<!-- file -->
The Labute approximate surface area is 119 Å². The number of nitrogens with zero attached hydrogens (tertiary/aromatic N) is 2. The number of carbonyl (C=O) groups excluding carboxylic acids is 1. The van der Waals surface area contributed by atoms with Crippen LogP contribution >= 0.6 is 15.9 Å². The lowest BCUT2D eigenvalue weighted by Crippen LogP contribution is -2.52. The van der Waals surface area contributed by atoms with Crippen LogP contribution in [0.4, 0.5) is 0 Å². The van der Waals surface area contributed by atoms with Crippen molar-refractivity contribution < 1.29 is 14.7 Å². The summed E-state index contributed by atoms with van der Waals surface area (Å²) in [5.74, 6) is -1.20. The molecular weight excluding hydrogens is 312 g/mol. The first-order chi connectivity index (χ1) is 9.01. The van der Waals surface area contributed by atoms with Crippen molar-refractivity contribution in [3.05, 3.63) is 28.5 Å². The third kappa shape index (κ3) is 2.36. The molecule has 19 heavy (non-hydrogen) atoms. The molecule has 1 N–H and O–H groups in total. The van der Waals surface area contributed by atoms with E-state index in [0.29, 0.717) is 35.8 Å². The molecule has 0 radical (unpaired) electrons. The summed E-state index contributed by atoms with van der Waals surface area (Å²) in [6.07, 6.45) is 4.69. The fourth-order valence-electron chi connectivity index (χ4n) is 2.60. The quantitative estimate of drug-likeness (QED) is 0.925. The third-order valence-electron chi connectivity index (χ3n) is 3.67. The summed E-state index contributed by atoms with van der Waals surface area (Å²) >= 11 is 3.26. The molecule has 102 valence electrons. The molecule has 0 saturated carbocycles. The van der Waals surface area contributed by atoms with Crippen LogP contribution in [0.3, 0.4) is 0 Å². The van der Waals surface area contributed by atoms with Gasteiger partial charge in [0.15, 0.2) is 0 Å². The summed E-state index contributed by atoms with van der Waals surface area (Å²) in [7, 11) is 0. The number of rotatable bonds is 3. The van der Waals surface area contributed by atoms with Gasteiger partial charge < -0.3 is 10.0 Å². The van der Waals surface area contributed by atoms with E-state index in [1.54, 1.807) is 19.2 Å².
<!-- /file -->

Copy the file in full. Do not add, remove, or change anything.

The Labute approximate surface area is 119 Å². The number of nitrogens with zero attached hydrogens (tertiary/aromatic N) is 2. The number of carbonyl (C=O) groups excluding carboxylic acids is 1. The van der Waals surface area contributed by atoms with Crippen LogP contribution >= 0.6 is 15.9 Å². The lowest BCUT2D eigenvalue weighted by Crippen LogP contribution is -2.52. The van der Waals surface area contributed by atoms with Crippen LogP contribution in [0.4, 0.5) is 0 Å². The van der Waals surface area contributed by atoms with Crippen molar-refractivity contribution < 1.29 is 14.7 Å². The summed E-state index contributed by atoms with van der Waals surface area (Å²) in [5.74, 6) is -1.20. The molecular weight excluding hydrogens is 312 g/mol. The first-order chi connectivity index (χ1) is 9.01. The van der Waals surface area contributed by atoms with Crippen molar-refractivity contribution in [3.05, 3.63) is 28.5 Å². The third kappa shape index (κ3) is 2.36. The molecule has 19 heavy (non-hydrogen) atoms. The molecule has 1 N–H and O–H groups in total. The van der Waals surface area contributed by atoms with E-state index in [0.29, 0.717) is 35.8 Å². The molecule has 0 radical (unpaired) electrons. The summed E-state index contributed by atoms with van der Waals surface area (Å²) in [6.07, 6.45) is 4.69. The fourth-order valence-electron chi connectivity index (χ4n) is 2.60. The quantitative estimate of drug-likeness (QED) is 0.925. The third-order valence-electron chi connectivity index (χ3n) is 3.67. The summed E-state index contributed by atoms with van der Waals surface area (Å²) >= 11 is 3.26. The molecule has 102 valence electrons. The molecule has 0 saturated carbocycles. The van der Waals surface area contributed by atoms with Crippen LogP contribution in [0.3, 0.4) is 0 Å². The van der Waals surface area contributed by atoms with Gasteiger partial charge in [0.15, 0.2) is 0 Å². The summed E-state index contributed by atoms with van der Waals surface area (Å²) in [7, 11) is 0. The number of rotatable bonds is 3. The van der Waals surface area contributed by atoms with Gasteiger partial charge < -0.3 is 10.0 Å². The van der Waals surface area contributed by atoms with E-state index in [1.54, 1.807) is 19.2 Å².